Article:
I take your point +Heavyboxes , but imagine you are inside the model, zooming around in virtual reality. This is why they use VR for modelling proteins etc, because the view in 3D affords a much clearer perspective.
+Joey G All group speakers are selling something. Sometimes it is to sell themselves, their ideas, or their work. Some give profound talks and at the end they have a product to sell. Some sell for money and others just want to get reimbursed for expenses and sell for free. This is a short clip so I don't know if there is a product at the end. Regardless, TED talks took something that is usually an hour long, and snipped out part of the talk, which allows anyone to view it and avoid any of the negative stuff (the actually selling part). But the original talk itself, was designed to sell something, in exchange for money. Those who have the eyes to see it, can see it without actually seeing it.
Lol, I just imagined what would the comment section look like if a woman gave this talk:
"Conquer the world by drawing! Another simple and silly idea to solve all our problems.."
"so much pseudo-intellectual gibberish and so little content"
"that's like the oldest idea ever. how do these ppl even get invited to these things?!"
"Ok, you promoted your groundbreaking drawing site, you can go home now"
EDIT: I hope I'm not being misunderstood here. What I meant is that women tend to be judged more harshly
by YT community when they give a TED talk that's not ''straight to the point" (.. or maybe just a TED talk).
But hey, I could be wrong. The claim is still to be proven.
This is meta science and its not everyone's cup of tea. Thinking of a problem is one thing, and thinking about how we think about a problem is a totally different area. If you do not get this, you are not meant to get it at all. It's like one of those cliches' - "Shrinks are parasites...", most agree, others find it rhetorical.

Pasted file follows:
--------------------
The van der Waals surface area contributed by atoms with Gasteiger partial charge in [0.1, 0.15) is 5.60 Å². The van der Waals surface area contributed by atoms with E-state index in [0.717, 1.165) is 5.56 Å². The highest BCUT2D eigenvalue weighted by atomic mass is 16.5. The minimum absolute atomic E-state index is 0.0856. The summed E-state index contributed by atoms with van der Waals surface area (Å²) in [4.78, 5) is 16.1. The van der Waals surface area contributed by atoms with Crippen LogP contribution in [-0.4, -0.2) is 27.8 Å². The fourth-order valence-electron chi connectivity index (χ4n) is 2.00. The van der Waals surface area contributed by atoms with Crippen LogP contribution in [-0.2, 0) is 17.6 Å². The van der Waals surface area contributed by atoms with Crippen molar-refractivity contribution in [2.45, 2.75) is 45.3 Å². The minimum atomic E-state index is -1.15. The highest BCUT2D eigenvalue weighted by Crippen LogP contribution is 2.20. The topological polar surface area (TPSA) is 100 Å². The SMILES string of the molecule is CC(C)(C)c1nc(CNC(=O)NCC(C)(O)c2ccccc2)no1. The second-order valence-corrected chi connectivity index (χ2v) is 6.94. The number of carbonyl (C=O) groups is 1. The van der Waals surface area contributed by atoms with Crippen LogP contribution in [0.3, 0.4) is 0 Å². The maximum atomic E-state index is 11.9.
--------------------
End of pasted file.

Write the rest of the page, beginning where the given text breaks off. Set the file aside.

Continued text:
It's called Affinity Diagramming. It incorporates the elements of a Flow-chart, but it's more than a flow chart. The major difference is it is a collaborative tool, to problem-solve across departments instead of operating in silos. Biases and blind-spots are minimised, and closeness or distance of relationship elements are identified, as well as the strengths of those relationships.
In your comment you accused Carmela of "conjecture based on your assumption..." Your comment had 300x more conjecture based on unfounded assumptions than hers did. Most would agree with her sentiment that innovation can come from anyone, thus the value in groups.
Yeah confused me but I think he meant collaboration was important, as opposed to conversation. This ties in with other studies that claim (roughly speaking) that the brain activity associated with verbal communication inhibits other creative/intuitive aspects of brain activity.
this reminds me of those beginning programming assignments where they tell you write down the instructions of how to make a sandwich and then demonstrate what happens if someone follows those instructions at face value.
Yeah but these flowcharts are too simplistic, commonly you would include conditional and branching statements. Here the logic of why and when one node flows into another is never captured. Unless someone has pre-existing knowledge regarding the toasting process they'd be unable to make sense of this.